On the Different Origins of Symbols and Grammar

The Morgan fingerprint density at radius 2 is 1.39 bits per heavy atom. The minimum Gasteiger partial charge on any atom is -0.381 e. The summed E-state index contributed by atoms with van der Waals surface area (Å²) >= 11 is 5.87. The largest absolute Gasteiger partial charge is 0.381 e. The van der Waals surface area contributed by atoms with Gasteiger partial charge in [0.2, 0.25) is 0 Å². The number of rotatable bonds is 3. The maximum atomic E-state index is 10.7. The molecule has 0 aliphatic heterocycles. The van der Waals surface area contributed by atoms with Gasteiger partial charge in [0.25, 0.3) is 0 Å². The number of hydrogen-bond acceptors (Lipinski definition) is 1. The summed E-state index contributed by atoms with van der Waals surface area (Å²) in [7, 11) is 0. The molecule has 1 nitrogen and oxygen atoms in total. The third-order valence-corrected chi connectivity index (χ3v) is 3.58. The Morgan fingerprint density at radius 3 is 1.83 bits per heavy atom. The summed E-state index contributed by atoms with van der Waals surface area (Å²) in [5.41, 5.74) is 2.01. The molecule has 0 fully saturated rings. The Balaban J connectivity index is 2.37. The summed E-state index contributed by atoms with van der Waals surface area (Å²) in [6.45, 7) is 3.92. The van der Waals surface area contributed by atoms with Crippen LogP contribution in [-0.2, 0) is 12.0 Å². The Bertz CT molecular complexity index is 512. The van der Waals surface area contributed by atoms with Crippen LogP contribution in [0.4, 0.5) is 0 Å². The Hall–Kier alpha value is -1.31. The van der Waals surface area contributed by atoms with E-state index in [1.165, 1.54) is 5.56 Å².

This chapter emphasises the role of psychology in language evolution, but claims that it was the separate evolution of capacities for using symbols and grammar (that is, syntactic structure) that distinguishes human communication from the communication of other primates. It suggests that there was no specific biological adaptation for linguistic communication. Rather, there was an adaptation for a broader kind of complex social cognition that enabled human culture and, as a special case of that, human symbolic communication. A crucial part of this adaptation was an evolved ability to recognise other individuals as intentional agents whose attention and behaviour could be shared and manipulated. The capacity for grammar subsequently developed, and became refined through processes of grammaticalisation occurring across generations — but with no additional biological adaptations. In support of this perspective, psychological data from the study of language development in young children and from comparisons with the linguistic, social, and mental capacities of nonhuman primates are presented. More generally, this chapter sees the origin and emergence of language as merely one part in the much larger process of the evolution of human culture.
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